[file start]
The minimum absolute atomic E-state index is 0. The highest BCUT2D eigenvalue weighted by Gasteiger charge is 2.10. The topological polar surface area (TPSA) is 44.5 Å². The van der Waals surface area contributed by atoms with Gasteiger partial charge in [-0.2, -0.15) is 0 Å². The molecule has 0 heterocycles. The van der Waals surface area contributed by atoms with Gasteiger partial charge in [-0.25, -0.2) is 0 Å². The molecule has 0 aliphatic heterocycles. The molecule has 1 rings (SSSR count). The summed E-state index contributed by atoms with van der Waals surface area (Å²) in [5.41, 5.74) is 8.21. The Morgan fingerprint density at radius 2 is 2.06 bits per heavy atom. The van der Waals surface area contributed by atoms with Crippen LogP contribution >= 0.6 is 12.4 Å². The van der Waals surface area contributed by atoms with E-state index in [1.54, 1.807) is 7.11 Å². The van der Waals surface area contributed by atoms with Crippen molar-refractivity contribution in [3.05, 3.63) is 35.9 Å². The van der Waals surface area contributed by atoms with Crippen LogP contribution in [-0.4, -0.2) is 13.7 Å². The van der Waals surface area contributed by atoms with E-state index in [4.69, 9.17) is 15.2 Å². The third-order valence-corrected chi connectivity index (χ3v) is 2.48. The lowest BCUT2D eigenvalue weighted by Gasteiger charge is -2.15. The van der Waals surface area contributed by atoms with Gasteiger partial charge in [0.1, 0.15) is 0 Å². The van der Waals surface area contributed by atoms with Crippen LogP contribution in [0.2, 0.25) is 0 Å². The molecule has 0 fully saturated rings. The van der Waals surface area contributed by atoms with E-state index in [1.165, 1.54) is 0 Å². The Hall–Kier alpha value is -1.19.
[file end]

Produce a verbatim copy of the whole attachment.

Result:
The minimum absolute atomic E-state index is 0. The highest BCUT2D eigenvalue weighted by Gasteiger charge is 2.10. The topological polar surface area (TPSA) is 44.5 Å². The van der Waals surface area contributed by atoms with Gasteiger partial charge in [-0.2, -0.15) is 0 Å². The molecule has 0 heterocycles. The van der Waals surface area contributed by atoms with Gasteiger partial charge in [-0.25, -0.2) is 0 Å². The molecule has 0 aliphatic heterocycles. The molecule has 1 rings (SSSR count). The summed E-state index contributed by atoms with van der Waals surface area (Å²) in [5.41, 5.74) is 8.21. The Morgan fingerprint density at radius 2 is 2.06 bits per heavy atom. The van der Waals surface area contributed by atoms with Crippen LogP contribution >= 0.6 is 12.4 Å². The van der Waals surface area contributed by atoms with E-state index in [1.54, 1.807) is 7.11 Å². The van der Waals surface area contributed by atoms with Crippen molar-refractivity contribution in [3.05, 3.63) is 35.9 Å². The van der Waals surface area contributed by atoms with Crippen LogP contribution in [-0.4, -0.2) is 13.7 Å². The van der Waals surface area contributed by atoms with E-state index in [4.69, 9.17) is 15.2 Å². The third-order valence-corrected chi connectivity index (χ3v) is 2.48. The lowest BCUT2D eigenvalue weighted by Gasteiger charge is -2.15. The van der Waals surface area contributed by atoms with Gasteiger partial charge in [0.1, 0.15) is 0 Å². The van der Waals surface area contributed by atoms with Crippen LogP contribution in [0.2, 0.25) is 0 Å². The molecule has 0 fully saturated rings. The van der Waals surface area contributed by atoms with E-state index in [1.165, 1.54) is 0 Å². The Hall–Kier alpha value is -1.19.